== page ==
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From a rare cancer diagnosis to a life-saving procedure that gave Mia a second chance
Photo courtesy of Laura DeLeon
Every time Laura DeLeon sees 8-year-old, Mia, she is reminded of her daughter’s strength, bravery and resilience. In April, Mia underwent several surgeries to remove a large tumor from the base of her skull. Laura says her daughter has come a long way since then and her story is proof that miracles do happen.
“When I found out my daughter had a very rare, cancerous tumor on her skull, it was one of the scariest moments of my life,” Laura said. “In fact, it still makes me teary-eyed when I think about it. I remember having a hard time keeping my emotions together, but I wanted to be strong for my daughter. As I reflect back on it now, I never imagined Mia’s symptoms would turn into a life-threatening situation.”
Last November, Laura noticed something was wrong with Mia. She had been displaying very unusual behaviors that Laura had never seen before. Mia couldn’t stand up straight. Her snoring patterns were changing every night, and when she tried to speak, a puddle of saliva would come out of her mouth.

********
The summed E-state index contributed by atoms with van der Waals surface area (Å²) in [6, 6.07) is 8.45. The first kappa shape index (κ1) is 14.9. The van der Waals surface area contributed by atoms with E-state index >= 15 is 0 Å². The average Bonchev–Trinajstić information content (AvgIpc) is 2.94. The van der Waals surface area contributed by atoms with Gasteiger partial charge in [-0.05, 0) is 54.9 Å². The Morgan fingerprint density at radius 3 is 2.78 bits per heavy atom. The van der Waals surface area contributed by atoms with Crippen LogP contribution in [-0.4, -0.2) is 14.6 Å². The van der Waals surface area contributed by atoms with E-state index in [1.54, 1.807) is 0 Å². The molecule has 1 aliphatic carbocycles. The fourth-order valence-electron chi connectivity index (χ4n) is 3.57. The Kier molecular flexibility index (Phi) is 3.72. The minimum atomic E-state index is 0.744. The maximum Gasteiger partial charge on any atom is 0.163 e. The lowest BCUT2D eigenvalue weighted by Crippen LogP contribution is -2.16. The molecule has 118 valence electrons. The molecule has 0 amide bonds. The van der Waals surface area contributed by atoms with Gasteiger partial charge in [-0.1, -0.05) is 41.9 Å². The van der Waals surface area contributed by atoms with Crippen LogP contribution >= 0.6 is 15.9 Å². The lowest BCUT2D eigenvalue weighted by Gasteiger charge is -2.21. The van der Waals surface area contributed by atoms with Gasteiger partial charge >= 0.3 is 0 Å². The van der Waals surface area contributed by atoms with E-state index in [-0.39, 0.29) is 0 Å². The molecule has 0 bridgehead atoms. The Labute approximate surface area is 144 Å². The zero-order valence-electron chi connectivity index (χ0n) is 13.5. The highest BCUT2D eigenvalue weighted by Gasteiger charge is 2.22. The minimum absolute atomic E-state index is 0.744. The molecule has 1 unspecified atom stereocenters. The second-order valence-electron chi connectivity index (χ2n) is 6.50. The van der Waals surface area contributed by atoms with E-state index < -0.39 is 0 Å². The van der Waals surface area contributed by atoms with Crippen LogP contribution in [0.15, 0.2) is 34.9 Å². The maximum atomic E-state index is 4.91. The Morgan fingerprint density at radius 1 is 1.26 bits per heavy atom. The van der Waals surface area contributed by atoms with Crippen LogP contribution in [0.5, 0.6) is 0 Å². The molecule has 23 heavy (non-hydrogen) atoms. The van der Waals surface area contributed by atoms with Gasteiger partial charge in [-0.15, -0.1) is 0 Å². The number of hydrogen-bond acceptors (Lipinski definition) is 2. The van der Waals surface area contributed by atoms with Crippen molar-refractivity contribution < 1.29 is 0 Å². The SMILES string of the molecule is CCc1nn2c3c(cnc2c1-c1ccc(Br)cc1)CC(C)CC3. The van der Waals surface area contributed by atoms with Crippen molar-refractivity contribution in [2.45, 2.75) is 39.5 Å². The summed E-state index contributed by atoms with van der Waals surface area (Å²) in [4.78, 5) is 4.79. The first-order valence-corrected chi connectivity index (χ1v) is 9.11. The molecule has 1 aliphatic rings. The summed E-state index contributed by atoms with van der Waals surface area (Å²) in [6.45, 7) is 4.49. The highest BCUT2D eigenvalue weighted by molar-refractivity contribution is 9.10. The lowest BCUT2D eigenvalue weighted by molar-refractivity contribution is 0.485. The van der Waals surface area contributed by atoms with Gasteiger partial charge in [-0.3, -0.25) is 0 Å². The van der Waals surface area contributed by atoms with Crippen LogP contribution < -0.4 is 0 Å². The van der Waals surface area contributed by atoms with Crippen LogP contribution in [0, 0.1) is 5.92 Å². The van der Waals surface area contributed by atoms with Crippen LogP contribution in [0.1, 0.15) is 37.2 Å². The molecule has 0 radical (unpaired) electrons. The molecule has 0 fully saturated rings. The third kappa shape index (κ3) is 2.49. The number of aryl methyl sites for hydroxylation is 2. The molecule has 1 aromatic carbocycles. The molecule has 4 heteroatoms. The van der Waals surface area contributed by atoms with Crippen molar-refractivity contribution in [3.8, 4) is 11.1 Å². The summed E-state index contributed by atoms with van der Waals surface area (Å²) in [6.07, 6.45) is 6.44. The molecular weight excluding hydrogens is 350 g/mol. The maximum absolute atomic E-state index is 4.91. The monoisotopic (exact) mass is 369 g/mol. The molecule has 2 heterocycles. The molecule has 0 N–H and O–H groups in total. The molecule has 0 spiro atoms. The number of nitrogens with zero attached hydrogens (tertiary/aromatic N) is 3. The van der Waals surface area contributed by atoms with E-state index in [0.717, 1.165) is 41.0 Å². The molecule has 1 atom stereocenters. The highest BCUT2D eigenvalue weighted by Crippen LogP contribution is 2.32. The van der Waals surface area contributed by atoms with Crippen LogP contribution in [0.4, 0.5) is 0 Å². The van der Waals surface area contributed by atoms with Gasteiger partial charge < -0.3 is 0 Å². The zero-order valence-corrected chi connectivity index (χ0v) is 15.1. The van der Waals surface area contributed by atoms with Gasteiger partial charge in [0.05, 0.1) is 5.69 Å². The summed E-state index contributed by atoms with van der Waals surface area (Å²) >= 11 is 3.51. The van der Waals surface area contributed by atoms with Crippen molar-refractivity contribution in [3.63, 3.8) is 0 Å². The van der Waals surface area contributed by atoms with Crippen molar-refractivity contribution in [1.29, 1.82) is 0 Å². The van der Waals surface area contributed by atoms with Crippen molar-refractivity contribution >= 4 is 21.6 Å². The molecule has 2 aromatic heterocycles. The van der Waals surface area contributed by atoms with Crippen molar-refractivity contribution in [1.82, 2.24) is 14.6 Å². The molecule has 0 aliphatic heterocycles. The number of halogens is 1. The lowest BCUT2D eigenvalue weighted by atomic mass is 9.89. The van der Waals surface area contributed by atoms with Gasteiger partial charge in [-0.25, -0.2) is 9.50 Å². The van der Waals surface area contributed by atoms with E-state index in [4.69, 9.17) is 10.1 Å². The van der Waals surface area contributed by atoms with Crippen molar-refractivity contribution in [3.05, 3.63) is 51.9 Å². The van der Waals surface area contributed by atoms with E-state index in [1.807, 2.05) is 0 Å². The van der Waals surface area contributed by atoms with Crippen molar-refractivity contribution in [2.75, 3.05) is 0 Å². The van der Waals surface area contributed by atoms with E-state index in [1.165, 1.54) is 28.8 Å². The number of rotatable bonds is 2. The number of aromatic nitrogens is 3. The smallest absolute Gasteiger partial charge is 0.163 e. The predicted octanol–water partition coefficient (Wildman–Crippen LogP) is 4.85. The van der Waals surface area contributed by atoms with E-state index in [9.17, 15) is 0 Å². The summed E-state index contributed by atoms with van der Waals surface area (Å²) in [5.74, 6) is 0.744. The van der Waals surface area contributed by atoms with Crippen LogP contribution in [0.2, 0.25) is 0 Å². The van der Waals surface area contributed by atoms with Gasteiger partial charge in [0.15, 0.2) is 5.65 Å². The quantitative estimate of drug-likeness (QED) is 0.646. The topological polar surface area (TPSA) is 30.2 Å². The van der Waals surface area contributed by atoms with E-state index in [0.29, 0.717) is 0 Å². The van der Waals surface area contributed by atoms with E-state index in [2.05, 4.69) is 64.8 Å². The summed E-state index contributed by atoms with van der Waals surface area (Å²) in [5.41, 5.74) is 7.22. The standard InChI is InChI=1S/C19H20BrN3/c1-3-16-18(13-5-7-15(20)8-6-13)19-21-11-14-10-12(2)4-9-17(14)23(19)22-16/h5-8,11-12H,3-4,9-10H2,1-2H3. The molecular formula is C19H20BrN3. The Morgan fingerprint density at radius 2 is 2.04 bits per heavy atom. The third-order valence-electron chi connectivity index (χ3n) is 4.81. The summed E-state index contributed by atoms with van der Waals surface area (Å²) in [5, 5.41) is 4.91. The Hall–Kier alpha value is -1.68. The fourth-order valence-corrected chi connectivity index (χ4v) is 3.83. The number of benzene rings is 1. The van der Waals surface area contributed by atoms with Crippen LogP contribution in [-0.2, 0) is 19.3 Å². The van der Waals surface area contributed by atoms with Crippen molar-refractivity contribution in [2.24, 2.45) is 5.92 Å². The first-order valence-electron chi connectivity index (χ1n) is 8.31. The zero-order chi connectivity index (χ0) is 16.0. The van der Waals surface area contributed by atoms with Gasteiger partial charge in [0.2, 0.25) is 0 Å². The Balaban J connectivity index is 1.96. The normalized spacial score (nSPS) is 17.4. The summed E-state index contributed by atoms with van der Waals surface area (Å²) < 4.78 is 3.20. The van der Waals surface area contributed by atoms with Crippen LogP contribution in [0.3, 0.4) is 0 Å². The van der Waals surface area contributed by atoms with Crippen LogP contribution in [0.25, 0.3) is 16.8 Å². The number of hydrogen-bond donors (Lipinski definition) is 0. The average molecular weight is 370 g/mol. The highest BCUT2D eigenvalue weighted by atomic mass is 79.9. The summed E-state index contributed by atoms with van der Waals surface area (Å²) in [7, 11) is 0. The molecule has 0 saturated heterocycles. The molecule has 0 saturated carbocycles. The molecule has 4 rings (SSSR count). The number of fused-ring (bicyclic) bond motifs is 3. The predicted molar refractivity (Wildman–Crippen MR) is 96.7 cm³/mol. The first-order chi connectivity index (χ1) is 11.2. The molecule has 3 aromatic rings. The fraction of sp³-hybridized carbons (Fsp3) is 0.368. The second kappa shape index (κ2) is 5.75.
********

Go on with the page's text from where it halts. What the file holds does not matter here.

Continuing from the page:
“I was very concerned about my daughter and felt so helpless,” Laura said. “When her symptoms did not improve, I took Mia to her pediatrician. We saw her pediatrician twice before she referred us to an ENT at Texas Children’s Hospital West Campus. When the doctor examined my daughter, he saw a suspicious growth in the back of her throat and ordered a CT scan. The CT results showed a large mass on the base of her skull. A biopsy confirmed the tumor was an aggressive cancer that had eroded Mia’s neck bone, and that’s why she could not stand up straight. When I heard this awful news, I felt my world was falling apart. I kept telling myself, ‘No, not my Mia. How could this happen to my daughter?’ When I was referred to Dr. Aldave and his surgical team, they told me they would do everything humanly possible to treat my brave daughter, and I clung to that hope and reassurance.”